Alterations in the habitat of disease vectors caused by climate change are likely to impact not just vector ecology but vector evolution. Our studies provide empirical evidence for the first time in a disease vector that the evolutionary impact of climate change may happen very rapidly. This clearly violates the standard set of assumptions in the large and growing body of literature exploring the possible impacts of climate change on human disease dynamics. Vector evolution in response to climate change is highly likely to yield either targeted adaptation and/or diffuse evolutionary changes in ecologically and epidemiologically relevant phenotypes in ways that may critically compromise the insights and conclusions drawn from studies that fail to include it. We strongly recommend that all quantitative or conceptual models that try to predict the impacts of climate change on disease dynamics for vector-borne diseases should explicitly include the possibility for climate-driven vector evolution.
Data available from the Dryad Digital Repository: http://dx.doi.org/10.5061/dryad.sd3b0.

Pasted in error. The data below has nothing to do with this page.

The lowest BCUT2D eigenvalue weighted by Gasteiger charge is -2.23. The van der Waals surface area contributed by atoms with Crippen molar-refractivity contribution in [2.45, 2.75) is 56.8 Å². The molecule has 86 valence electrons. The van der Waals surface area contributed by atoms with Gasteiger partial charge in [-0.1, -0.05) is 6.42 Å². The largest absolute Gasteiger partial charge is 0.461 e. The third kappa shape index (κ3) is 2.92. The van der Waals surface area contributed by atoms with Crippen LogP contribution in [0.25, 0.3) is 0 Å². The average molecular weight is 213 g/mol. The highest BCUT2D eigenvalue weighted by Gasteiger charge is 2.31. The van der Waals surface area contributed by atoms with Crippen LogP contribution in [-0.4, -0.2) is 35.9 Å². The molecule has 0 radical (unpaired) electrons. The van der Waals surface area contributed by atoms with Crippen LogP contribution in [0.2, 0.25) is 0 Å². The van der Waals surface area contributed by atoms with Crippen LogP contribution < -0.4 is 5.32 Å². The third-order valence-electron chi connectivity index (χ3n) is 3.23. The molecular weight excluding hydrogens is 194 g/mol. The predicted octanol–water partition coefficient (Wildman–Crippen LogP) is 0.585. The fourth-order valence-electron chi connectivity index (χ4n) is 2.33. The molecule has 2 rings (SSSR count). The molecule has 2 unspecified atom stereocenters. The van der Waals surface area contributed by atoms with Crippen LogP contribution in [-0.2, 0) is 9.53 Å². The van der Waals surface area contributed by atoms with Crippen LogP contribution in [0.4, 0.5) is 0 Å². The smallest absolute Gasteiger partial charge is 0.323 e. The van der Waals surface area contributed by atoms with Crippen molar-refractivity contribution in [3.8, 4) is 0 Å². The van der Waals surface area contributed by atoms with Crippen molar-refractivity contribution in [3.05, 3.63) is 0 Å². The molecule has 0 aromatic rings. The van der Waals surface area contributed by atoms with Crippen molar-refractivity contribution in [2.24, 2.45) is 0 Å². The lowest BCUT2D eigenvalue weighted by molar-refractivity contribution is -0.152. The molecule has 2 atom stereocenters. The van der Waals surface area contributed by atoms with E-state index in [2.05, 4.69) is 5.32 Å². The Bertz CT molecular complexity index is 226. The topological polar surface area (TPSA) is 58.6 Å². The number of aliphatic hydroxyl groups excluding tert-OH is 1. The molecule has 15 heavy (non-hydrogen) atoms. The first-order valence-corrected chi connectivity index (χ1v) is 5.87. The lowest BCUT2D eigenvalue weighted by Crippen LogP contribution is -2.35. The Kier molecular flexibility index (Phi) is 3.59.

A.E., D.F. and N.F. collaborated equally in the conception and design of the study, and helped draft the manuscript. A.E. collected and analysed data on Hawaiian and Virginia populations. D.F. collected and analysed data on Japan populations. All authors gave final approval for publication.
We thank NIMBioS for funds to support the Working Group on Climate Change and Vector-borne Diseases. This work was also funded in part by NE-1043 Multistate funds to N.H.F. and D.M.F.
Conflict of interests
We declare no competing interests.
We thank the editors of this issue for all of their effort in organizing this special session and the Working Group on Climate Change and Vector-borne Diseases, without whose members these ideas would not have come together.
One contribution of 14 to a theme issue ‘Climate change and vector-borne diseases of humans’.
- © 2015 The Author(s) Published by the Royal Society. All rights reserved.